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3G/HSPA

ZTE Suffers Sales Slip in First Half

It's not just Nokia Siemens Networks that's suffering from a revenues slide while improving its margins: The same thing has happened to ZTE Corp. during the first half of 2013. (See NSN: The Recovery Looks Real.)

The Chinese vendor focused on its year-on-year profit gains when unveiling its preliminary first-half numbers Monday -- its net income was 23.5 percent better than a year ago at 302 million Yuan Renminbi (US$49.2 million).

But revenues for the first six months of 2013 are down by 11.6 percent year-on-year to RMB 37.7 billion ($6.14 billion), due to a slump in demand for 2G and 3G network gear in China and lower demand for 2G devices. In addition, exchange rate changes have negatively impacted the company's international revenues.

And while ZTE says its gross margins improved (by an unspecified amount), it still suffered an operating loss of RMB 830.8 million ($135 million).

ZTE has never reported high levels of profitability but was consistently in the black until 2012, when it initiated a cost-cutting program as soon as its margins started to suffer. (See ZTE Reports Losses, Plans Closures.)

That focus on cost-cutting prevails, with ZTE noting that its "sales, administrative and research and development expenses declined significantly" during the first half of this year.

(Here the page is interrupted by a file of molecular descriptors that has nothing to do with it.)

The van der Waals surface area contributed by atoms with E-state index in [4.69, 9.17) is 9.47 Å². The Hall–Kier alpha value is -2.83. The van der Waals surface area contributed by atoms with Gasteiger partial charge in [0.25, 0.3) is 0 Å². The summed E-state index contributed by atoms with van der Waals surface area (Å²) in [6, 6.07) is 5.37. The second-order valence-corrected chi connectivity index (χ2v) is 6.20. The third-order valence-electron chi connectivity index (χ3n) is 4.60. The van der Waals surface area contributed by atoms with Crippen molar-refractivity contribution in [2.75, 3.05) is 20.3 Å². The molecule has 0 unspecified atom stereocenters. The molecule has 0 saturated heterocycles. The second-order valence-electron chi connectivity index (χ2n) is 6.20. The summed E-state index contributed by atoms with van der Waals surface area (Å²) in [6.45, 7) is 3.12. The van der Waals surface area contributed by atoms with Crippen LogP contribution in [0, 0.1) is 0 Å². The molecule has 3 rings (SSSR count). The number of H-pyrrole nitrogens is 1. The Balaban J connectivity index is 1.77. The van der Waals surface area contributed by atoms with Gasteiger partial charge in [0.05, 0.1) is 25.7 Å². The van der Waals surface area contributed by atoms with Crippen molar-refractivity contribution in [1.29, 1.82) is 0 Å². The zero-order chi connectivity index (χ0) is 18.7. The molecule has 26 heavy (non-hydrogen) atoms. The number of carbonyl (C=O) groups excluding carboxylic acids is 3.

That doesn't mean the company is sitting on its hands. It continues to push hard for international deals and has been investing in all manner of 4G capabilities. (See ZTE Unveils World-First 100MHz Radio Remote Unit for LTE-Advanced Networks, ZTE, Marvell Break New VoLTE Ground, ZTE Cloud Radio Solution to Usher in New Era of High-Performance LTE Networks and Euronews: ZTE to Run E-Plus Network.)

In addition, ZTE is likely to benefit in the next few years from a new wave of mobile infrastructure pending by the three main operators in China as they introduce 4G, though it's clear that ZTE and local rival Huawei Technologies Co. Ltd. are not going to get everything their own way. (See NSN Gets Aggressive in China.)

-- Ray Le Maistre, Editor-in-Chief, Light Reading
pdonegan66 7/23/2013 | 9:06:45 AM
re: ZTE Suffers Sales Slip in First Half I can't see it myself. Huawei is the clear leader out of the two. Acquiring ZTE would just cause Huawei a tremendous amount of pain. Meantime, a lot of the gain that there is to be gotten (market share, R&D engineers) can be derived a lot more easily by Huawei growing organically over time. I would think the preferred choice in a consolidation scenario would be to seek a foreign partner of some kind for ZTE and leave Huawei well alone.
Ray Le Maistre 7/23/2013 | 8:39:57 AM
re: ZTE Suffers Sales Slip in First Half "Is there a place for an "also ran" company in this market?"

Not for much longer, I'd suggest. maybe ZTE and Huawei will merge and that will be Huawei's reverse listing :-)

Seriously, though, the consolidation clearly isn't over yet -- it's just a matter of which companies actually manage to survive. There might yet be some strange combinations.
MordyK 7/22/2013 | 7:02:06 PM
re: ZTE Suffers Sales Slip in First Half Is there a place for an "also ran" company in this market? The Darwinian process behind the dwindling carrier infrastructure players makes me think that unless there's a big shift in ZTE's direction from Huawei they are likely to go the way of Nortel.
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